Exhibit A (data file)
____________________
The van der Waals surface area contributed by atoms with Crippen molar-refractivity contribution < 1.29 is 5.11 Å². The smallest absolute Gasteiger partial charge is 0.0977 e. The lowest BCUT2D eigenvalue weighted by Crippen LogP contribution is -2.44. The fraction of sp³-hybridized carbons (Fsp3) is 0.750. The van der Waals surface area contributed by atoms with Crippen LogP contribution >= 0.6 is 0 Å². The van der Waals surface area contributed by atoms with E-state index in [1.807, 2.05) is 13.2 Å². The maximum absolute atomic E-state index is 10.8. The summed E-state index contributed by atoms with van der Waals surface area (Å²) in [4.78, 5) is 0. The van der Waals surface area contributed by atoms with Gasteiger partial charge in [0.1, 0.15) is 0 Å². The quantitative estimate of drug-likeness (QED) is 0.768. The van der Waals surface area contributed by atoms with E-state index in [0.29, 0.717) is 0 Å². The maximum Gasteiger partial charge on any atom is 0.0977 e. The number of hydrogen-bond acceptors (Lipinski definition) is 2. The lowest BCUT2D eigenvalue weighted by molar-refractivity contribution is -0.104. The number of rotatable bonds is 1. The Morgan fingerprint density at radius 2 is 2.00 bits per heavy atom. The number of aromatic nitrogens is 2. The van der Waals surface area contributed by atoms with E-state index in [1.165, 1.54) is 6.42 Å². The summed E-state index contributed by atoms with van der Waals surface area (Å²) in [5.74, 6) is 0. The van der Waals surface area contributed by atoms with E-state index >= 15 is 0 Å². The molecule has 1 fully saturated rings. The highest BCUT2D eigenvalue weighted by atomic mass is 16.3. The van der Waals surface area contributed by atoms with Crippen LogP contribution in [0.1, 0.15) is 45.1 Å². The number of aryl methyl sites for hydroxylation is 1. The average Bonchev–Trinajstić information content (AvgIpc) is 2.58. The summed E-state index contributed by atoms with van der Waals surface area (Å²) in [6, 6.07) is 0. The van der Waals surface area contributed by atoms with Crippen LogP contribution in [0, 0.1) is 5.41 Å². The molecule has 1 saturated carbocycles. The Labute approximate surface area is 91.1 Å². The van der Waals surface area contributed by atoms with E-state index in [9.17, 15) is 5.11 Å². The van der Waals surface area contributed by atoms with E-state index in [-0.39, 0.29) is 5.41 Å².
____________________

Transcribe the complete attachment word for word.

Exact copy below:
The van der Waals surface area contributed by atoms with Crippen molar-refractivity contribution < 1.29 is 5.11 Å². The smallest absolute Gasteiger partial charge is 0.0977 e. The lowest BCUT2D eigenvalue weighted by Crippen LogP contribution is -2.44. The fraction of sp³-hybridized carbons (Fsp3) is 0.750. The van der Waals surface area contributed by atoms with Crippen LogP contribution >= 0.6 is 0 Å². The van der Waals surface area contributed by atoms with E-state index in [1.807, 2.05) is 13.2 Å². The maximum absolute atomic E-state index is 10.8. The summed E-state index contributed by atoms with van der Waals surface area (Å²) in [4.78, 5) is 0. The van der Waals surface area contributed by atoms with Gasteiger partial charge in [0.1, 0.15) is 0 Å². The quantitative estimate of drug-likeness (QED) is 0.768. The van der Waals surface area contributed by atoms with E-state index in [0.29, 0.717) is 0 Å². The maximum Gasteiger partial charge on any atom is 0.0977 e. The number of hydrogen-bond acceptors (Lipinski definition) is 2. The lowest BCUT2D eigenvalue weighted by molar-refractivity contribution is -0.104. The number of rotatable bonds is 1. The Morgan fingerprint density at radius 2 is 2.00 bits per heavy atom. The number of aromatic nitrogens is 2. The van der Waals surface area contributed by atoms with E-state index in [1.165, 1.54) is 6.42 Å². The summed E-state index contributed by atoms with van der Waals surface area (Å²) in [5.74, 6) is 0. The van der Waals surface area contributed by atoms with E-state index >= 15 is 0 Å². The molecule has 1 fully saturated rings. The highest BCUT2D eigenvalue weighted by atomic mass is 16.3. The van der Waals surface area contributed by atoms with Crippen LogP contribution in [0.1, 0.15) is 45.1 Å². The number of aryl methyl sites for hydroxylation is 1. The average Bonchev–Trinajstić information content (AvgIpc) is 2.58. The summed E-state index contributed by atoms with van der Waals surface area (Å²) in [6, 6.07) is 0. The van der Waals surface area contributed by atoms with Crippen LogP contribution in [0, 0.1) is 5.41 Å². The molecule has 1 saturated carbocycles. The Labute approximate surface area is 91.1 Å². The van der Waals surface area contributed by atoms with E-state index in [9.17, 15) is 5.11 Å². The van der Waals surface area contributed by atoms with E-state index in [-0.39, 0.29) is 5.41 Å².